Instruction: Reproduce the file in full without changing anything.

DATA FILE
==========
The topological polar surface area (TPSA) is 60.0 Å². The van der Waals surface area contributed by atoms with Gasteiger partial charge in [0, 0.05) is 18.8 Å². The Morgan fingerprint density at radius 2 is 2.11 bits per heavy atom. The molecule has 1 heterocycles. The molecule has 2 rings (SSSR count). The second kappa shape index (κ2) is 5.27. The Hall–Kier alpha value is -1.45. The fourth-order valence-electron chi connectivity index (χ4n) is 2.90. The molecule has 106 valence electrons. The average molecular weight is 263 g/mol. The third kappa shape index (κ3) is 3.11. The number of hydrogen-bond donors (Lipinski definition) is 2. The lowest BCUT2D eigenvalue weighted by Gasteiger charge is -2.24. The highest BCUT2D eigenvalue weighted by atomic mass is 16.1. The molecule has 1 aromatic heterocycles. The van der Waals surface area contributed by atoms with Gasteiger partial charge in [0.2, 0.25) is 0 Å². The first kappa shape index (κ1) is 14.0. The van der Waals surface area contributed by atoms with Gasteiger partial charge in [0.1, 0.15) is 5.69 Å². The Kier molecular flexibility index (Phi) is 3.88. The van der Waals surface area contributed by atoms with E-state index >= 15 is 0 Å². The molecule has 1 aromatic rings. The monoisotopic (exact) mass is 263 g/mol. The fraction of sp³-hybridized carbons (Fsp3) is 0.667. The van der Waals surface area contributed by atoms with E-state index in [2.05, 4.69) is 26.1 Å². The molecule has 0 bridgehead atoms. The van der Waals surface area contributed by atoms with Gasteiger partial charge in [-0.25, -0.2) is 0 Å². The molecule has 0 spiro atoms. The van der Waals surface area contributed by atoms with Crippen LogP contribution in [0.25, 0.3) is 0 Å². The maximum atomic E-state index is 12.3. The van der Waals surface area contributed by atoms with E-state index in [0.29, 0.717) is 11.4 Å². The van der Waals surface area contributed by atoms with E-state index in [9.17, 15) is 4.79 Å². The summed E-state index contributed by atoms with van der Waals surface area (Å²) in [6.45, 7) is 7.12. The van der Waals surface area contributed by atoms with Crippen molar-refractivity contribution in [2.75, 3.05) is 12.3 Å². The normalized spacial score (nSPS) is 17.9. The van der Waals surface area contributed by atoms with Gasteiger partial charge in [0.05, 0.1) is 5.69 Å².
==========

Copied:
The topological polar surface area (TPSA) is 60.0 Å². The van der Waals surface area contributed by atoms with Gasteiger partial charge in [0, 0.05) is 18.8 Å². The Morgan fingerprint density at radius 2 is 2.11 bits per heavy atom. The molecule has 1 heterocycles. The molecule has 2 rings (SSSR count). The second kappa shape index (κ2) is 5.27. The Hall–Kier alpha value is -1.45. The fourth-order valence-electron chi connectivity index (χ4n) is 2.90. The molecule has 106 valence electrons. The average molecular weight is 263 g/mol. The third kappa shape index (κ3) is 3.11. The number of hydrogen-bond donors (Lipinski definition) is 2. The lowest BCUT2D eigenvalue weighted by Gasteiger charge is -2.24. The highest BCUT2D eigenvalue weighted by atomic mass is 16.1. The molecule has 1 aromatic heterocycles. The van der Waals surface area contributed by atoms with Gasteiger partial charge in [0.2, 0.25) is 0 Å². The first kappa shape index (κ1) is 14.0. The van der Waals surface area contributed by atoms with Gasteiger partial charge in [0.1, 0.15) is 5.69 Å². The Kier molecular flexibility index (Phi) is 3.88. The van der Waals surface area contributed by atoms with E-state index >= 15 is 0 Å². The molecule has 1 aromatic rings. The monoisotopic (exact) mass is 263 g/mol. The fraction of sp³-hybridized carbons (Fsp3) is 0.667. The van der Waals surface area contributed by atoms with E-state index in [2.05, 4.69) is 26.1 Å². The molecule has 0 bridgehead atoms. The van der Waals surface area contributed by atoms with Gasteiger partial charge in [-0.25, -0.2) is 0 Å². The molecule has 0 spiro atoms. The van der Waals surface area contributed by atoms with Crippen LogP contribution in [0.25, 0.3) is 0 Å². The maximum atomic E-state index is 12.3. The van der Waals surface area contributed by atoms with E-state index in [0.29, 0.717) is 11.4 Å². The van der Waals surface area contributed by atoms with E-state index in [9.17, 15) is 4.79 Å². The summed E-state index contributed by atoms with van der Waals surface area (Å²) in [6.45, 7) is 7.12. The van der Waals surface area contributed by atoms with Crippen molar-refractivity contribution in [2.75, 3.05) is 12.3 Å². The normalized spacial score (nSPS) is 17.9. The van der Waals surface area contributed by atoms with Gasteiger partial charge in [0.05, 0.1) is 5.69 Å².